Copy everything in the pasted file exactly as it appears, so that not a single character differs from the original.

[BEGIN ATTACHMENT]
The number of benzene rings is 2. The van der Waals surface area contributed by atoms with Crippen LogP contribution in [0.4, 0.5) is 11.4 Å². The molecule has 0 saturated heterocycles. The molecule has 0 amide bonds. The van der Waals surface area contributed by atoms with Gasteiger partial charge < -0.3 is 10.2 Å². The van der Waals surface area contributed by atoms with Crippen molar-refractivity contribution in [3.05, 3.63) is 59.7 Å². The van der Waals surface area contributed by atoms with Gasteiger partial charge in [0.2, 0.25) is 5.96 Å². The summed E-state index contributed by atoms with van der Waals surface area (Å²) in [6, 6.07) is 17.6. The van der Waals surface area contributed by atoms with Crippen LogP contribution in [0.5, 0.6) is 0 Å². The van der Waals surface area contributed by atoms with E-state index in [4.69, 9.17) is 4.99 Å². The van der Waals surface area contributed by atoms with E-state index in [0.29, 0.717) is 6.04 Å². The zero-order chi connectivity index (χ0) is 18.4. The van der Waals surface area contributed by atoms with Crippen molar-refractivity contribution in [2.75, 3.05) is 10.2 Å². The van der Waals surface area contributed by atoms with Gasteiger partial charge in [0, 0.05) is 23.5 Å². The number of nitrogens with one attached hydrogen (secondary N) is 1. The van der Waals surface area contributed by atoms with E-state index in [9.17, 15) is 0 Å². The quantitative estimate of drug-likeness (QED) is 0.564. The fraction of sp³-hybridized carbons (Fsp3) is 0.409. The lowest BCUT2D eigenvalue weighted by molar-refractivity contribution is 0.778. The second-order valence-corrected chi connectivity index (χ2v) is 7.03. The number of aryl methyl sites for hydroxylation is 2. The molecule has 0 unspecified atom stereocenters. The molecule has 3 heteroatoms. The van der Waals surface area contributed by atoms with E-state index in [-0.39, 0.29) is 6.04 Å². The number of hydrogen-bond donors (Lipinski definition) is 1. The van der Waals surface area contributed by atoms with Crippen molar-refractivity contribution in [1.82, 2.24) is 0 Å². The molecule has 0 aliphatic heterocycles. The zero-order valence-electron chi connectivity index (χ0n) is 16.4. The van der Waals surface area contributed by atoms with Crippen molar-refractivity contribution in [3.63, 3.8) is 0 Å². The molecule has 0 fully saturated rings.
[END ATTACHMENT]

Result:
The number of benzene rings is 2. The van der Waals surface area contributed by atoms with Crippen LogP contribution in [0.4, 0.5) is 11.4 Å². The molecule has 0 saturated heterocycles. The molecule has 0 amide bonds. The van der Waals surface area contributed by atoms with Gasteiger partial charge < -0.3 is 10.2 Å². The van der Waals surface area contributed by atoms with Crippen molar-refractivity contribution in [3.05, 3.63) is 59.7 Å². The van der Waals surface area contributed by atoms with Gasteiger partial charge in [0.2, 0.25) is 5.96 Å². The summed E-state index contributed by atoms with van der Waals surface area (Å²) in [6, 6.07) is 17.6. The van der Waals surface area contributed by atoms with Crippen LogP contribution in [0.5, 0.6) is 0 Å². The van der Waals surface area contributed by atoms with E-state index in [4.69, 9.17) is 4.99 Å². The van der Waals surface area contributed by atoms with E-state index in [0.29, 0.717) is 6.04 Å². The zero-order chi connectivity index (χ0) is 18.4. The van der Waals surface area contributed by atoms with Crippen molar-refractivity contribution in [2.75, 3.05) is 10.2 Å². The van der Waals surface area contributed by atoms with Gasteiger partial charge in [0, 0.05) is 23.5 Å². The number of nitrogens with one attached hydrogen (secondary N) is 1. The van der Waals surface area contributed by atoms with E-state index in [9.17, 15) is 0 Å². The quantitative estimate of drug-likeness (QED) is 0.564. The fraction of sp³-hybridized carbons (Fsp3) is 0.409. The lowest BCUT2D eigenvalue weighted by molar-refractivity contribution is 0.778. The second-order valence-corrected chi connectivity index (χ2v) is 7.03. The number of aryl methyl sites for hydroxylation is 2. The molecule has 0 unspecified atom stereocenters. The molecule has 3 heteroatoms. The van der Waals surface area contributed by atoms with E-state index in [-0.39, 0.29) is 6.04 Å². The number of hydrogen-bond donors (Lipinski definition) is 1. The van der Waals surface area contributed by atoms with Crippen molar-refractivity contribution in [1.82, 2.24) is 0 Å². The molecule has 0 aliphatic heterocycles. The zero-order valence-electron chi connectivity index (χ0n) is 16.4. The van der Waals surface area contributed by atoms with Crippen molar-refractivity contribution in [3.63, 3.8) is 0 Å². The molecule has 0 fully saturated rings.